M. Girard de Rialle read a paper on three treaties concluded in 1666 between the Governor of Canada and representatives of four of the "Five Nations," and the use of totems in the Indian signatures. M. Delisle, of the Museum of Natural History, gave an anatomical dissertation on the deformities of the skulls of the Chinook Indians. M. Marcele Daly exhibited two large watercolor drawings taken by his father, many years ago, of plans of the ruined cities of Copan in Honduras, and Utatlan, the ancient capital of the Quichas, accompanying them with remarks on Central American architecture. Among its peculiarities are the presence of walls in the interior of the temple pyramids, and the thorough painting of the whole. The author considered it remarkable, too, that long houses with rows of columns were usually found near the temple pyramids (or adoratorios). Dr. Seler exhibited a number of Aztec manuscripts containing plans of the great Temple of Mexico, on which the long pillar houses were likewise seen near the temple pyramid, and remarked that they were the residences of the priests, as is expressly given out in the Sahagun manuscript. As described by M. Théodore Ber, the ruins of the ancient city of Tiahuanaco are composed of a peculiarly colored granite, which probably came from the "Island of the Sun" in Lake Titicaca, and must have been brought to the site on large rafts. Vessels with a capacity for a hundred persons are still in use on the lake. The author explained that the name of the city means "a dried shore" and discussed the probability of the waters of the lake having once reached to the spot. Among other subjects that were considered in papers and discussion were the attributes, relations, and symbolism of the Aztec war-god Huitzilopochli, by Dr. Seler; Ancient Danish Colonies in Greenland, by Prof. Waldemar Schmidt, who held that the eastern and western settlements were not on different sides of the peninsula, but both on the western side; and Vestiges of a Tiahuanaco Civilization, Aztec Cities, and Aztec Potteries in the Pampas, by Señor Moreno, of Buenos Ayres.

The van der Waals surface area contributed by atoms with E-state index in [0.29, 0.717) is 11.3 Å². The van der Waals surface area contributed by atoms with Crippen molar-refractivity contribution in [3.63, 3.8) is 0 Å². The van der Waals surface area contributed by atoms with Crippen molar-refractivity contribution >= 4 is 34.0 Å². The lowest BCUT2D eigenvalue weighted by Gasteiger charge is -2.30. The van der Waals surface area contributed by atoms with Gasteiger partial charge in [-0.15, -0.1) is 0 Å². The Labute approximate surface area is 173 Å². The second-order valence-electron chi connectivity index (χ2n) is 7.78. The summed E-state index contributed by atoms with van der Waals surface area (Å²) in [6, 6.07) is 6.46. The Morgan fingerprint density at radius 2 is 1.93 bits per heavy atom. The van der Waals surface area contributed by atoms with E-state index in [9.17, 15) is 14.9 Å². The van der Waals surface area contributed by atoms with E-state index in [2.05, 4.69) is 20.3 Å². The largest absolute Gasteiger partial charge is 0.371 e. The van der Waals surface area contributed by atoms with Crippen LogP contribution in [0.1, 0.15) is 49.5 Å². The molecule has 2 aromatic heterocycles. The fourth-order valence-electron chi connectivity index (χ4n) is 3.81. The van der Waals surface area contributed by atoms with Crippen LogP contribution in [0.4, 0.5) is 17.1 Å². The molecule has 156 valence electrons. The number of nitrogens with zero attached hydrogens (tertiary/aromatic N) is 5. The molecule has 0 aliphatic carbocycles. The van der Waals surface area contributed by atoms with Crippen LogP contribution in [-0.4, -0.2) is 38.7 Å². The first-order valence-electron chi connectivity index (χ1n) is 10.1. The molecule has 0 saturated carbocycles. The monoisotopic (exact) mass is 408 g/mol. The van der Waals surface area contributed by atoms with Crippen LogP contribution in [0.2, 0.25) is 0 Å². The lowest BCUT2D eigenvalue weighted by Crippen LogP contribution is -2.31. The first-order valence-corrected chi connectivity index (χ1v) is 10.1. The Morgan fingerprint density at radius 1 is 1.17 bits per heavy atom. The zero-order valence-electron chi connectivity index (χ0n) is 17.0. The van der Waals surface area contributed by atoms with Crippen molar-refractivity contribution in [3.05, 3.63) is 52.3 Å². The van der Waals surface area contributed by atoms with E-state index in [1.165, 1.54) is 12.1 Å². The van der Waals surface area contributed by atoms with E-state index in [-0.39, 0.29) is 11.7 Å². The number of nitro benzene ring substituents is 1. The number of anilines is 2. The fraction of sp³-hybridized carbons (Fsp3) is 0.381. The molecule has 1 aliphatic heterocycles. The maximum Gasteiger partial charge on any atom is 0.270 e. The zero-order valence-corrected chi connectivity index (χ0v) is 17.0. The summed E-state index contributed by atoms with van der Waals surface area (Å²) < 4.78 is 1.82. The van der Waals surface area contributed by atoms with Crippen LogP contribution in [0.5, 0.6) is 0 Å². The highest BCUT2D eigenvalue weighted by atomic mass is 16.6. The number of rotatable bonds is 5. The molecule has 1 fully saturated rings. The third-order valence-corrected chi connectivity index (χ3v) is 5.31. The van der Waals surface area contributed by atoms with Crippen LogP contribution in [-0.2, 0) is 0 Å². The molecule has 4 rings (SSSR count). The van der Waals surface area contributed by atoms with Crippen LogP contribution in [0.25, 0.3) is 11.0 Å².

Attention was called by M. de Saint-Bris to the assumed Chinese documents relating to a pre-Columbian discovery of America; but their value was disputed by the Sinologue, Prof. Cordier; and Prof. Gafferal explained, with reference to the alleged pre-Columbian discoveries of the Corte Reals, that the name Antilla in Martin Behaim's globe refers to Aristotle's Antilla, and not to an America known before Columbus. From Das Ausland.

M. J. Roche, addressing the International Telegraphic Conference in Paris, recalled some of the objections that were made to the electric telegraph when it first went into practice, as being of historical interest, and as illustrating the extent to which the fear of the new controls the world. Berryer said that the wires running along the railways would cause accidents to the engineers, and with the posts would offer unpleasant sights to travelers; Pouillet said that the expense would be ruinous and without practical results; and that the invention, though an ingenious one, would not displace the old way of telegraphing.